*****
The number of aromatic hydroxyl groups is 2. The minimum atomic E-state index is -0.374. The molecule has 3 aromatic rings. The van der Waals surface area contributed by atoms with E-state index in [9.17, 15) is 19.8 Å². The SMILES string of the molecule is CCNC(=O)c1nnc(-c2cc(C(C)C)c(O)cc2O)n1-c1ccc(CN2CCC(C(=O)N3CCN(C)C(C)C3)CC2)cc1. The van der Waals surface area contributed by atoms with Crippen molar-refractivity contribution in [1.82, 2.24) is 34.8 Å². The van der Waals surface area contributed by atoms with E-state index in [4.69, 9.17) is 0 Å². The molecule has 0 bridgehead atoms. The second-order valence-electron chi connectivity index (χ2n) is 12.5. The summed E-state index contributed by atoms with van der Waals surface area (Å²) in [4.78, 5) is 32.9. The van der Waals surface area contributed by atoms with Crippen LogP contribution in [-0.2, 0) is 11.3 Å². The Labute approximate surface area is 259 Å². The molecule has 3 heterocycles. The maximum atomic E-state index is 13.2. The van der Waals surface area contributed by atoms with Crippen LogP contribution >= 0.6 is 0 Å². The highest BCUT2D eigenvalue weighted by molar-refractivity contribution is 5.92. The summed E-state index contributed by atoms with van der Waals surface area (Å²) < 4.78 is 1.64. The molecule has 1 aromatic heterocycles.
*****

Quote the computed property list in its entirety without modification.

The number of aromatic hydroxyl groups is 2. The minimum atomic E-state index is -0.374. The molecule has 3 aromatic rings. The van der Waals surface area contributed by atoms with E-state index in [9.17, 15) is 19.8 Å². The SMILES string of the molecule is CCNC(=O)c1nnc(-c2cc(C(C)C)c(O)cc2O)n1-c1ccc(CN2CCC(C(=O)N3CCN(C)C(C)C3)CC2)cc1. The van der Waals surface area contributed by atoms with Crippen molar-refractivity contribution in [1.82, 2.24) is 34.8 Å². The van der Waals surface area contributed by atoms with E-state index in [4.69, 9.17) is 0 Å². The molecule has 0 bridgehead atoms. The second-order valence-electron chi connectivity index (χ2n) is 12.5. The summed E-state index contributed by atoms with van der Waals surface area (Å²) in [4.78, 5) is 32.9. The van der Waals surface area contributed by atoms with Crippen LogP contribution in [-0.2, 0) is 11.3 Å². The Labute approximate surface area is 259 Å². The molecule has 3 heterocycles. The maximum atomic E-state index is 13.2. The van der Waals surface area contributed by atoms with Crippen LogP contribution >= 0.6 is 0 Å². The highest BCUT2D eigenvalue weighted by molar-refractivity contribution is 5.92. The summed E-state index contributed by atoms with van der Waals surface area (Å²) < 4.78 is 1.64. The molecule has 1 aromatic heterocycles.